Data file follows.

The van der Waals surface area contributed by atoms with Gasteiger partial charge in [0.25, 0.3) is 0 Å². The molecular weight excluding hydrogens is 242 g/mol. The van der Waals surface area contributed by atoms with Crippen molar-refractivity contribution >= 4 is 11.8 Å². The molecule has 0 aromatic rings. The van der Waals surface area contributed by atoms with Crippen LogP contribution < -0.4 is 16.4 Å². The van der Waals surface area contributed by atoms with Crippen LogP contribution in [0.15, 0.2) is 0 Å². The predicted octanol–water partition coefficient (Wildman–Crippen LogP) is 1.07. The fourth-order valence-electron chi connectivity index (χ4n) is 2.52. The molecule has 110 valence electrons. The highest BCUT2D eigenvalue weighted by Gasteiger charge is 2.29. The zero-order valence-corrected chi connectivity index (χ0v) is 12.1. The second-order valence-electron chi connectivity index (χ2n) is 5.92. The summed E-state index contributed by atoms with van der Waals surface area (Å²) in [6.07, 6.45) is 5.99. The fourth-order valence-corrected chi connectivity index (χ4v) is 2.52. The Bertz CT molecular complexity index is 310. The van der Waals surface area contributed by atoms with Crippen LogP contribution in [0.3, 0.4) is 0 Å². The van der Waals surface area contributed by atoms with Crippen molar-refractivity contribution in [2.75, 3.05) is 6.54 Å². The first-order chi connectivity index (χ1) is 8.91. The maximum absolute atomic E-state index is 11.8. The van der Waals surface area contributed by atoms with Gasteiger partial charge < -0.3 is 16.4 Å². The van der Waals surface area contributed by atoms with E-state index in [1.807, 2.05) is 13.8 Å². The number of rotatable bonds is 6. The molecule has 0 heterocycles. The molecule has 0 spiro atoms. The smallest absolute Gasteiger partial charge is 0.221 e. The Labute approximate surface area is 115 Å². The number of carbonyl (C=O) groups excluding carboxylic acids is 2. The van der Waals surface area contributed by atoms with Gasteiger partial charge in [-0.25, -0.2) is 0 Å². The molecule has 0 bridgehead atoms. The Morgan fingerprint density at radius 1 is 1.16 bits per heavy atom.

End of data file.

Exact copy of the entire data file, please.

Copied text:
The van der Waals surface area contributed by atoms with Gasteiger partial charge in [0.25, 0.3) is 0 Å². The molecular weight excluding hydrogens is 242 g/mol. The van der Waals surface area contributed by atoms with Crippen molar-refractivity contribution >= 4 is 11.8 Å². The molecule has 0 aromatic rings. The van der Waals surface area contributed by atoms with Crippen LogP contribution < -0.4 is 16.4 Å². The van der Waals surface area contributed by atoms with Crippen LogP contribution in [0.15, 0.2) is 0 Å². The predicted octanol–water partition coefficient (Wildman–Crippen LogP) is 1.07. The fourth-order valence-electron chi connectivity index (χ4n) is 2.52. The molecule has 110 valence electrons. The highest BCUT2D eigenvalue weighted by Gasteiger charge is 2.29. The zero-order valence-corrected chi connectivity index (χ0v) is 12.1. The second-order valence-electron chi connectivity index (χ2n) is 5.92. The summed E-state index contributed by atoms with van der Waals surface area (Å²) in [6.07, 6.45) is 5.99. The fourth-order valence-corrected chi connectivity index (χ4v) is 2.52. The Bertz CT molecular complexity index is 310. The van der Waals surface area contributed by atoms with Crippen LogP contribution in [0.3, 0.4) is 0 Å². The van der Waals surface area contributed by atoms with Crippen molar-refractivity contribution in [2.75, 3.05) is 6.54 Å². The first-order chi connectivity index (χ1) is 8.91. The maximum absolute atomic E-state index is 11.8. The van der Waals surface area contributed by atoms with Gasteiger partial charge < -0.3 is 16.4 Å². The van der Waals surface area contributed by atoms with E-state index in [1.807, 2.05) is 13.8 Å². The number of rotatable bonds is 6. The molecule has 0 heterocycles. The molecule has 0 spiro atoms. The smallest absolute Gasteiger partial charge is 0.221 e. The Labute approximate surface area is 115 Å². The number of carbonyl (C=O) groups excluding carboxylic acids is 2. The van der Waals surface area contributed by atoms with Gasteiger partial charge in [-0.25, -0.2) is 0 Å². The molecule has 0 bridgehead atoms. The Morgan fingerprint density at radius 1 is 1.16 bits per heavy atom.